Something we all have in common is hating our other halves, but we all need to accept them. Hyde started out his experiment accepting his other self. He accepted him so much, that he wanted to bring Hyde out so he could be Hyde sometimes, and Jekyll at other times. He wanted to be able to do bad things without feeling guilt from one half of himself, and do good things without feeling “the aspirations and remorse” from the other half (62). But later, he came to regret pulling the two apart. He came to hate Mr. Hyde and the evil he did. If he had accepted the two parts living together, instead of pulling them apart, everything would have ended differently. He might not have died, he might not have killed a man, etc. He needed to accept both his selves as one person, not as two different people.

Instead of trying to be a happy person all the time, and letting his anger out in the Hulk once in awhile, he let’s the Hulk out all the time by being angry all the time [in a controlled way]. His acceptance brought out the “good” in the Hulk.

At the end of The Incredible Hulk, it seems like he’s finally accepted who he is. He doesn’t say it, but instead of trying to keep the Hulk hidden, he’s trying to release the Hulk without being a raging monster. He learns how to turn into the Hulk on command. In The Avengers, we learned how he does this when Captain America says, “Now might be a good time for you to get angry,” and Banner replies, “That’s my secret Cap, I’m always angry.” His way of accepting the Hulk was being the Hulk all the time in his own way. Instead of trying to be a happy person all the time, and letting his anger out in the Hulk once in awhile, he kind of let’s the Hulk out all the time by being angry all the time. His acceptance brought out the “good” in the Hulk. Instead of destroying things in uncontrollable rage and hurting people, both the innocent and the guilty, he got to destroy things while saving people.

Smeagol never really accepts Gollum. He fears him, so he lets him hang around, but he hates him. He even says, “I hate you,” to Gollum in the second movie before he tells him to go away. When he refers to himself, he always says “we” and “us” instead of “me” or “I.” And in not accepting his other self, just fearing him, he let’s Gollum take control of his life, which eventually makes him die. Smeagol was fine having Frodo be his master until Gollum came back and made him turn against Frodo. It was Gollum’s idea to kill Frodo and Sam and take the ring. It didn’t even seem like Smeagol wanted the ring when Gollum was out of the picture for a bit, he was glad to be rid of Gollum and to have Frodo as his master. If Smeagol had accepted Gollum and tried to work with him, maybe he wouldn’t have ended up in burning in lava with the ring.

Seeing that the two people who didn’t end up accepting their dark side, Jekyll and Smeagol, end up dying, I’ve decided to try and accept my depression. I would rather work with myself than die. As I’ve come to accept my depression, I’ve noticed I’ve come to a middle ground. I’m not super sad and depressed, but I’m not super happy all the time either. I’m just calm all the time. I don’t really show, or feel emotions at all. It drives my friends and family crazy, but it’s easier to accept myself on the middle ground. I would rather not show emotion at all than to hash out every once in awhile, but be super happy the rest of the time. People won’t noticed the difference between my normal self and when my depressed self because there won’t be a difference in me if I’m stuck in between the two. Sherman agrees with me that we need to accept our other halves. He quoted Socrates saying, “The unexamined life is not worth living,” and explained that examining our lives is looking at and facing these things inside ourselves. He said that it’s okay to say you’re awesome, but sometimes you suck. We need to be okay with both. We need to own both of ourselves.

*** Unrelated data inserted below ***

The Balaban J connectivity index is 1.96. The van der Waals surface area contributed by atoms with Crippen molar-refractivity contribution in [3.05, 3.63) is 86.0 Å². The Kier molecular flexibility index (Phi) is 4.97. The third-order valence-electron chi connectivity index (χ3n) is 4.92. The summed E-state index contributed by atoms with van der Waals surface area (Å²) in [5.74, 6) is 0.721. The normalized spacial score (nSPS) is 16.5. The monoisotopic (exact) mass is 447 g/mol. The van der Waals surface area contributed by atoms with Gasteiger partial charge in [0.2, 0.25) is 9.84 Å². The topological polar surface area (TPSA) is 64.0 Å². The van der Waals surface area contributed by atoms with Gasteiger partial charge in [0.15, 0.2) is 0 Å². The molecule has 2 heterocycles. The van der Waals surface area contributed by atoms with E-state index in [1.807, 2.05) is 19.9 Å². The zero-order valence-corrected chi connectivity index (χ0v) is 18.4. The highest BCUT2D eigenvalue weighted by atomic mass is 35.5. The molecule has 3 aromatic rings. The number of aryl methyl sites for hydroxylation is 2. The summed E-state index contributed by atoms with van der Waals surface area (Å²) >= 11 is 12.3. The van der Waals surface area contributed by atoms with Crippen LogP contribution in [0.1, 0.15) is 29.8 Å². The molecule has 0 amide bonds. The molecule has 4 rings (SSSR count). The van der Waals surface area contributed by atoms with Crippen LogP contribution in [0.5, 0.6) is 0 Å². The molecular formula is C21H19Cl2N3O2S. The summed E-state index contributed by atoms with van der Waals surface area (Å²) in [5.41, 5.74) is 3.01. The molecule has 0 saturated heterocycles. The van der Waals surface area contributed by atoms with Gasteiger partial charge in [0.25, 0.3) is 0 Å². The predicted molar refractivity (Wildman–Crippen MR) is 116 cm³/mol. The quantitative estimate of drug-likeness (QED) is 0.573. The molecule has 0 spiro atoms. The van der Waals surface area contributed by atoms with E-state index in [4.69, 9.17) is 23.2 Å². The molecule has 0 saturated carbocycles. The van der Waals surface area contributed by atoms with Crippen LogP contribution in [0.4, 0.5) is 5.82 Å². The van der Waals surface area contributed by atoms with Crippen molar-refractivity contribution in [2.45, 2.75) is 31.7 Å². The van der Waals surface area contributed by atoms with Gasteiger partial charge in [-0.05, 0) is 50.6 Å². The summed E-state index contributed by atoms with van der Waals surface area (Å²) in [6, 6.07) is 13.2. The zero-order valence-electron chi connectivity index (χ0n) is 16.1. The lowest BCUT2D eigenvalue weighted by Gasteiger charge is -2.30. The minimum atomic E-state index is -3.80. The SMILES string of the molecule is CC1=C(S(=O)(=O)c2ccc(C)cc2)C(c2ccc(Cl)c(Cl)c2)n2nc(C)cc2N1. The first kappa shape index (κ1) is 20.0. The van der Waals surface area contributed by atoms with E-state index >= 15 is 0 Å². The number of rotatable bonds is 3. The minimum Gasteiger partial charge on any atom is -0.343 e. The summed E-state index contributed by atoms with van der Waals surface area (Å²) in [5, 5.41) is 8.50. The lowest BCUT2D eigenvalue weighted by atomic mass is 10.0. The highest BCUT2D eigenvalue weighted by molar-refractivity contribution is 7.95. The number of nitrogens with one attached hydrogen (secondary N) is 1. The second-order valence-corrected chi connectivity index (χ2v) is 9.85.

Looking at these three examples has helped me realize that I’m not the only one out there with a dark side. I don’t need to be ashamed of my depression. Just like Sherman said, I need to own my depression. It’s a part of who I am, and I can either accept it and be a hero like Hulk, or let it take over me and, in a way, kill who I am, like Gollum and Hyde. One thing that I learned on my study abroad by reading The Graveyard Book by Neil Gaiman is “wherever you go, you take yourself with you” so you might as well like and accept yourself (104).

Works Cited:

Avengers: Age of Ultron. 2015. Theater.

Fordham, Frieda. An Introduction to Jung's Psychology. Baltimore: Pelican, 1961. Print.

Gaiman, Neil, and Dave McKean. The Graveyard Book. London: Bloomsbury, 2009. Print.

Heffner, Christopher L. "Chapter 3: Section 5: Freud's Structural and Topographical Model." AllPsych. Web. 30 July 2015. <>.

"Hulk (Bruce Banner) - Marvel Universe Wiki: The Definitive Online Source for Marvel Super     Hero Bios." Marvel Universe Wiki RSS. Web. 24 July 2015.  <>.

Sherman, Jonathan. Personal Interview.

Stevenson, Robert Louis. “The Strange Case of Dr. Jekyll and Mr. Hyde.” The Strange Case of Dr. Jekyll and Mr. Hyde and Other Stories. Ed. Jenny Davidson New York: Barnes & Noble, 2003. 5-78. Print.  

The Avengers. 2012. DVD.

The Incredible Hulk. 2008. DVD.

The Lord of the Rings: The Two Towers. 2002. DVD.

The Lord of the Rings: The Return of the King. 2003. DVD.